By Jennifer Dorsett
COVID-19 has caused sweeping changes in the way we live and work. Social distancing, kids learning at home, work-from-home arrangements, shelter-in-place orders, stockpiling of groceries and household essentials…it’s a strange era in our nation’s history.
We’ve never experienced anything like this. But that doesn’t mean we should despair.
To prevent a massive healthcare crisis in the U.S., each of us should take every precaution we can to help flatten the curve and stop the spread of coronavirus.
We can do this through good herd health practices. While herd health may be a new concept to some, it’s a familiar concept to farmers and ranchers.
To keep their animals healthy, livestock owners take measures to limit their herds’ exposure to diseases wherever possible. They’re proactive. And they’ve been taking biosecurity seriously for years.
Common biosecurity practices on farms and ranches include isolation, resistance and sanitation.
Isolating new animals for a set period, similar to current quarantine guidelines for travelers, keeps asymptomatic but infectious animals from passing along diseases to the existing herd.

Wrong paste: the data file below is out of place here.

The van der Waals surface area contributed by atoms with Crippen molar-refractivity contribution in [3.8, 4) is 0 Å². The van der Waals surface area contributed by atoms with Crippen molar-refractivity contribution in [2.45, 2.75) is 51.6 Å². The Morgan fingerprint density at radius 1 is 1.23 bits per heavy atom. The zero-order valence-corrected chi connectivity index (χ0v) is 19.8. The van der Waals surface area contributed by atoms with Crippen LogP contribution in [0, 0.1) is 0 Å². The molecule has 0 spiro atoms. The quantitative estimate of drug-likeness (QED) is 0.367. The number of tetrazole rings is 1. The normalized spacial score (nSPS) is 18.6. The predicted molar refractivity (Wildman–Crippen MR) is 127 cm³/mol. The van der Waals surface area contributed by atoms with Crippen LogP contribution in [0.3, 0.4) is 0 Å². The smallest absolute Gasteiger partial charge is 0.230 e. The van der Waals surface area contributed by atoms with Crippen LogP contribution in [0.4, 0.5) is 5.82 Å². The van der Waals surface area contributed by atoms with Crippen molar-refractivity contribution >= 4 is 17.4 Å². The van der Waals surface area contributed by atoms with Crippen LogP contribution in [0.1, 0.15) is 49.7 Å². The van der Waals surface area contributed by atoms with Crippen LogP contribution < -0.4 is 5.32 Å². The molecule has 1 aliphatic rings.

Optimal animal health plays a crucial role in disease resistance.
Farmers and ranchers work with a veterinarian to determine any treatments for livestock and poultry. They restrict access to their facilities to minimize potential for disease transmission.
A key practice in keeping a herd healthy is sanitation. Maintaining clean environments and disinfecting tools after each use keeps infectious materials at a minimum and helps stop the spread of pathogens and vectors of disease.
Herd health programs can be time-intensive and somewhat costly to implement.
But they matter.
Those protocols are important, and farmers and ranchers take pride in caring for their livestock.
But as we’re seeing now with COVID-19, containing and treating a disease outbreak requires effort and expense.
So, take a tip from farmers and ranchers and implement biosecurity measures in your own life.
Practice social distancing. Isolate yourself and your family from potential exposure to the virus.
Boost your resistance by taking care of yourself mentally and physically. Eat healthy meals, exercise and get enough sleep.
Wash your hands thoroughly. Disinfect and sanitize surfaces in your home that are prone to contamination, including countertops, doorknobs, faucet handles and trash cans.
We’re all part of the herd, so let’s all do our part. We’ll get through this if we work together to flatten the curve. From everyone here at Texas Farm Bureau, stay safe and healthy!